3Com no longer has a relationship with Huawei, will experience declining market share in China, and is pursuing a “China Out” strategy to compensate for lost business in that country. It also has a tarnished enterprise brand in North America, which probably will lead HP to retire the 3Com name completely.
So I thought about it. HP must have had a reason to pursue this acquisition.
Then, all of a sudden, it hit me. I remembered a Forbes feature article published online in the middle of October,”Cisco’s Threat From China,” and I realized that Mark Hurd’s HP is all about cost controls, preferably sharp and sustained cost reductions.
Look, HP could have obtained better routing technology, greater routing market share, and superior core data-center switching from an acquisition of Juniper Networks.
Then again, an acquisition of Juniper would have cost HP about six times (or more) what it paid for 3Com. That was considered too high a price, I’m sure, by Hurd and his bean counters.
Besides, 3Com offered something that no other enterprise-networking vendor could provide to HP. Quoting from that Forbes feature article:
Most of 3Com’s 6,000 employees, 52% of its $1.3 billion in revenue and nearly all of its research and development staff are in China. While 3Com has only a 3% slice of the networking gear market worldwide, it controls a third of China’s market–just a few percentage points less than Cisco.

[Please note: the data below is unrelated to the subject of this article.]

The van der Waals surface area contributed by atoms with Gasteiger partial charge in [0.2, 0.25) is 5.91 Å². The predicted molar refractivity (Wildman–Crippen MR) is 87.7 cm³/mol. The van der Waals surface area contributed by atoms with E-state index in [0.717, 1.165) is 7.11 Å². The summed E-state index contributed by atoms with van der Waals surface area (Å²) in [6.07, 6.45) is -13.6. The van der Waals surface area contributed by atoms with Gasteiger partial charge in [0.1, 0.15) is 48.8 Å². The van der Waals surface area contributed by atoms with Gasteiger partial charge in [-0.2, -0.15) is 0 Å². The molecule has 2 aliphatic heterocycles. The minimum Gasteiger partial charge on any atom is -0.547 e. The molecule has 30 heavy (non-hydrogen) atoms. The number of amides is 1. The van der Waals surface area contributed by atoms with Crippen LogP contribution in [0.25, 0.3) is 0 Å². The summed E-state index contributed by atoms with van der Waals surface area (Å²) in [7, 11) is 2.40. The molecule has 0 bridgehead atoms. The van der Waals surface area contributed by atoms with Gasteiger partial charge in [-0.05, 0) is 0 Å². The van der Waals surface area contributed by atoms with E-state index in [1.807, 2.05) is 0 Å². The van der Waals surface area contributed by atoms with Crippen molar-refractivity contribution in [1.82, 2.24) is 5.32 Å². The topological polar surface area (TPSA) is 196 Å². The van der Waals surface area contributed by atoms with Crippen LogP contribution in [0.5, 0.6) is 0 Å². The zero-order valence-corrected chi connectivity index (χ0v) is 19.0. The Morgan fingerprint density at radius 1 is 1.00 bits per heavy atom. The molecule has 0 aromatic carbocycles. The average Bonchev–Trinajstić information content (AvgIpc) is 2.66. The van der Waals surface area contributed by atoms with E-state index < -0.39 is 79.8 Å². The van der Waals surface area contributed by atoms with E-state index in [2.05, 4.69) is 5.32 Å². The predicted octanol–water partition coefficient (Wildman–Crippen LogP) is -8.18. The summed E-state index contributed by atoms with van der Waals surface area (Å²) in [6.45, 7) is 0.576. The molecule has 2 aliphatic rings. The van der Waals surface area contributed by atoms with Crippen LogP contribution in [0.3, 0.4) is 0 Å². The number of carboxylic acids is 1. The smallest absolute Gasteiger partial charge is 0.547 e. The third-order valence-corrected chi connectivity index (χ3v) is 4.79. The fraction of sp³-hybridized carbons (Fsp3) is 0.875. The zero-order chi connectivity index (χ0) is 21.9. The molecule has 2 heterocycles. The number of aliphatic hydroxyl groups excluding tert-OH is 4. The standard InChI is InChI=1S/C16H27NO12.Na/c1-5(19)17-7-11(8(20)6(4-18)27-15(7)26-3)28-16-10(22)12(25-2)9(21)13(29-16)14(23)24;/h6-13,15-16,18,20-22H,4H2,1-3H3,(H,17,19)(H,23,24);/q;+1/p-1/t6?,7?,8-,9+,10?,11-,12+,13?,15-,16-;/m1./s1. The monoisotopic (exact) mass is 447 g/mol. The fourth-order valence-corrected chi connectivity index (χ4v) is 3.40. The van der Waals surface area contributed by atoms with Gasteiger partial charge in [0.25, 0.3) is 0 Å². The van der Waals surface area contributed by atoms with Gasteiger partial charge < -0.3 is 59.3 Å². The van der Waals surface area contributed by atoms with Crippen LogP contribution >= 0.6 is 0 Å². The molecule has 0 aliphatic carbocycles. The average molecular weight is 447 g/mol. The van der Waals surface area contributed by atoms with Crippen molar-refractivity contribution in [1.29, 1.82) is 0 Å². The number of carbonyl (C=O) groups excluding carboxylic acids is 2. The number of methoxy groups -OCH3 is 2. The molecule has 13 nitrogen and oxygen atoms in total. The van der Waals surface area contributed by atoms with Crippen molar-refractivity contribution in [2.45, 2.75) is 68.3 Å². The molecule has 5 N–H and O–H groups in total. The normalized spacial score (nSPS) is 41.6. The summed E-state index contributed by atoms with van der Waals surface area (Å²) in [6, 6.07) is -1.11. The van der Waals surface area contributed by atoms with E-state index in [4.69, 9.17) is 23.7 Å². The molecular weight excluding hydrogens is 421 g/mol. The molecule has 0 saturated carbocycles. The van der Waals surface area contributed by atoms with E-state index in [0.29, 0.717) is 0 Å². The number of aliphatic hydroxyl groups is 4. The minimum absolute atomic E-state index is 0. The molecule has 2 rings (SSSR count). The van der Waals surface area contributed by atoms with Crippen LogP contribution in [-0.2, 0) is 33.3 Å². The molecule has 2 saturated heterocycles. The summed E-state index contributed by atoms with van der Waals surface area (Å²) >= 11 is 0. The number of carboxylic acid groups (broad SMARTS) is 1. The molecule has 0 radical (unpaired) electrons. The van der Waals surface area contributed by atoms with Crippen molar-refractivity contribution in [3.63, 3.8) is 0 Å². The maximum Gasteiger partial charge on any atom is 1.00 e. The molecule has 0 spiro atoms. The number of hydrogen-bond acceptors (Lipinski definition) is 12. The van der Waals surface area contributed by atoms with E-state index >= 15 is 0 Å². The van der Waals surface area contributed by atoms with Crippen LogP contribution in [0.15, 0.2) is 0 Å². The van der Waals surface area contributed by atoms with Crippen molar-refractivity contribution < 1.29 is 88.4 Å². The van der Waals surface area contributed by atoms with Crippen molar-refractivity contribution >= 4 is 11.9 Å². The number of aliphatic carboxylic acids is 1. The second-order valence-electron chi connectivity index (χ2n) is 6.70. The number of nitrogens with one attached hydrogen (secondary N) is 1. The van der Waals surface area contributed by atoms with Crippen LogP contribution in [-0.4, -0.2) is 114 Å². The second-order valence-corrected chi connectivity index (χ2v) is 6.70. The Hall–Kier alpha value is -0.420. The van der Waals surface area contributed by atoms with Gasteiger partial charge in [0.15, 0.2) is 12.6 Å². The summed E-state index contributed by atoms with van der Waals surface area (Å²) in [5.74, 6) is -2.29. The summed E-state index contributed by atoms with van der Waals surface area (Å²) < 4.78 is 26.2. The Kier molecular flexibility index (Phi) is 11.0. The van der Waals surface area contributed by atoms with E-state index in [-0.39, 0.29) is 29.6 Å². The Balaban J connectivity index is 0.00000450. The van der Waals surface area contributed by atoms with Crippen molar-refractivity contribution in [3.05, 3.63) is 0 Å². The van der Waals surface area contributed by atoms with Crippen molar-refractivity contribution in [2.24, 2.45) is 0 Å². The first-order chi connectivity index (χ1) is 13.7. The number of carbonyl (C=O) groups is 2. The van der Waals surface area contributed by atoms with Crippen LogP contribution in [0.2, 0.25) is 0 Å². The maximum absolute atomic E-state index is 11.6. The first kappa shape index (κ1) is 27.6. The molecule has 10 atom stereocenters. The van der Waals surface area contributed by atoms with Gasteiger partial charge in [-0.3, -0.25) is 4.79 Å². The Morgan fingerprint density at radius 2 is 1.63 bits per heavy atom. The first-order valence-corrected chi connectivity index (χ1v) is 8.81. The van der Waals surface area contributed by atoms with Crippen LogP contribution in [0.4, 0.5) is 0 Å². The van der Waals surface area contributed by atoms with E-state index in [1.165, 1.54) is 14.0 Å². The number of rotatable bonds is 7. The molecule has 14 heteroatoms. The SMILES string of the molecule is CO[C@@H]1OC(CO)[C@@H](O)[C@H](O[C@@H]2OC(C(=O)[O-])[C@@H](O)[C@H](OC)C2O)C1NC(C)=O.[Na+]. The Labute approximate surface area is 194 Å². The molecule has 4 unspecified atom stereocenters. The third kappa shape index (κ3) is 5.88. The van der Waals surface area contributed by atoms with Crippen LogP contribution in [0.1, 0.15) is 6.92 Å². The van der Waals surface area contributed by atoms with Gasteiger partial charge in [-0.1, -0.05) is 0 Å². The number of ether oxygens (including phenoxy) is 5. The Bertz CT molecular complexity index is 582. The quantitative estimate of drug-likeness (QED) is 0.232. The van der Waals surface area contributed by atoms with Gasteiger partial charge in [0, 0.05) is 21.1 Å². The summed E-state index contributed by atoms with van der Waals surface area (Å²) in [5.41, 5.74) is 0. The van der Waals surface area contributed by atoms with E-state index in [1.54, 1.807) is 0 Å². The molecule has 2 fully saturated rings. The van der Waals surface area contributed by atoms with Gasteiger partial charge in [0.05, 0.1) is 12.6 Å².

Forget about the revenue from China. That’s under siege now that 3Com doesn’t have Huawei as its H3C partner. What’s important here is that most of 3Com’s employees, and all its research and development, are based in China. I’ll have harder numbers tomorrow, but my conservative calculations suggest that a fully loaded Chinese networking engineer probably costs about a fifth the price of his American counterpart.
What hasn’t been mentioned by HP, or by the business press, is that there is significant overlap between the HP and 3Com product portfolios everywhere but in the data-center core, where 3Com has the H3C S12500 . Before this deal, HP even targeted 3Com heavily in its competitive-marketing programs.
All of which brings me to what I suspect is the essential truth about HP’s acquisition of 3Com. When you look at the cold, hard facts, it’s difficult not to conclude that HP purchased 3Com at least as much for its low-cost Chinese R&D as for its product portfolio, which features extensive overlap with HP’s own ProCurve products.
The big losers in this deal might not be Cisco, or Juniper, but HP ProCurve engineers in the USA.